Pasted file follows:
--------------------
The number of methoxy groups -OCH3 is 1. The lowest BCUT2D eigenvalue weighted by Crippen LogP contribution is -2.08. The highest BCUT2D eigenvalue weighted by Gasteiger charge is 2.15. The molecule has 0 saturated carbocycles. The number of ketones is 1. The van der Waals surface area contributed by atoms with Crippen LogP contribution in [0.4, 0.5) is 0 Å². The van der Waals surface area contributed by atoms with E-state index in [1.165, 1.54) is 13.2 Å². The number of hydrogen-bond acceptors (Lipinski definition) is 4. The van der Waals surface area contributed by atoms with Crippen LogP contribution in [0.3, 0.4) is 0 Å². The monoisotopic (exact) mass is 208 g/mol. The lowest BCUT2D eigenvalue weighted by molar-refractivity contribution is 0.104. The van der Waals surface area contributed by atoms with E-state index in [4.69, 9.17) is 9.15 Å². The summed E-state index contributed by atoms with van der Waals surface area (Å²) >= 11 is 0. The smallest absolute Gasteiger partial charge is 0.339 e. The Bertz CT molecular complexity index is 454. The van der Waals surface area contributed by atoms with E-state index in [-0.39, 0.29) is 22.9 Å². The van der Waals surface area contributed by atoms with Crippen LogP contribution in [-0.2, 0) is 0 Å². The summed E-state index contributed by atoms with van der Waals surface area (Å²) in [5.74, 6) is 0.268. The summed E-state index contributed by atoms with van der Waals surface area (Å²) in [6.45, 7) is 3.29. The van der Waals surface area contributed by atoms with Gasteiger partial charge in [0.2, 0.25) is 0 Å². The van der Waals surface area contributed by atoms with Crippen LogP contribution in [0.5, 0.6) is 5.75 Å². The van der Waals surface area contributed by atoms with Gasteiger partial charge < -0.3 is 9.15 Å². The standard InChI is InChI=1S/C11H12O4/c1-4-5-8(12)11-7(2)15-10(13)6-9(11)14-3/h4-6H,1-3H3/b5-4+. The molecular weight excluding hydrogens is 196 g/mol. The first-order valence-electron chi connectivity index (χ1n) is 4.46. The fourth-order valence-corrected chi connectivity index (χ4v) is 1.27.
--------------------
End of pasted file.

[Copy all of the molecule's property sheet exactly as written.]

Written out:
The number of methoxy groups -OCH3 is 1. The lowest BCUT2D eigenvalue weighted by Crippen LogP contribution is -2.08. The highest BCUT2D eigenvalue weighted by Gasteiger charge is 2.15. The molecule has 0 saturated carbocycles. The number of ketones is 1. The van der Waals surface area contributed by atoms with Crippen LogP contribution in [0.4, 0.5) is 0 Å². The van der Waals surface area contributed by atoms with E-state index in [1.165, 1.54) is 13.2 Å². The number of hydrogen-bond acceptors (Lipinski definition) is 4. The van der Waals surface area contributed by atoms with Crippen LogP contribution in [0.3, 0.4) is 0 Å². The monoisotopic (exact) mass is 208 g/mol. The lowest BCUT2D eigenvalue weighted by molar-refractivity contribution is 0.104. The van der Waals surface area contributed by atoms with E-state index in [4.69, 9.17) is 9.15 Å². The summed E-state index contributed by atoms with van der Waals surface area (Å²) >= 11 is 0. The smallest absolute Gasteiger partial charge is 0.339 e. The Bertz CT molecular complexity index is 454. The van der Waals surface area contributed by atoms with E-state index in [-0.39, 0.29) is 22.9 Å². The van der Waals surface area contributed by atoms with Crippen LogP contribution in [-0.2, 0) is 0 Å². The summed E-state index contributed by atoms with van der Waals surface area (Å²) in [5.74, 6) is 0.268. The summed E-state index contributed by atoms with van der Waals surface area (Å²) in [6.45, 7) is 3.29. The van der Waals surface area contributed by atoms with Gasteiger partial charge in [0.2, 0.25) is 0 Å². The van der Waals surface area contributed by atoms with Crippen LogP contribution in [0.5, 0.6) is 5.75 Å². The van der Waals surface area contributed by atoms with Gasteiger partial charge < -0.3 is 9.15 Å². The standard InChI is InChI=1S/C11H12O4/c1-4-5-8(12)11-7(2)15-10(13)6-9(11)14-3/h4-6H,1-3H3/b5-4+. The molecular weight excluding hydrogens is 196 g/mol. The first-order valence-electron chi connectivity index (χ1n) is 4.46. The fourth-order valence-corrected chi connectivity index (χ4v) is 1.27.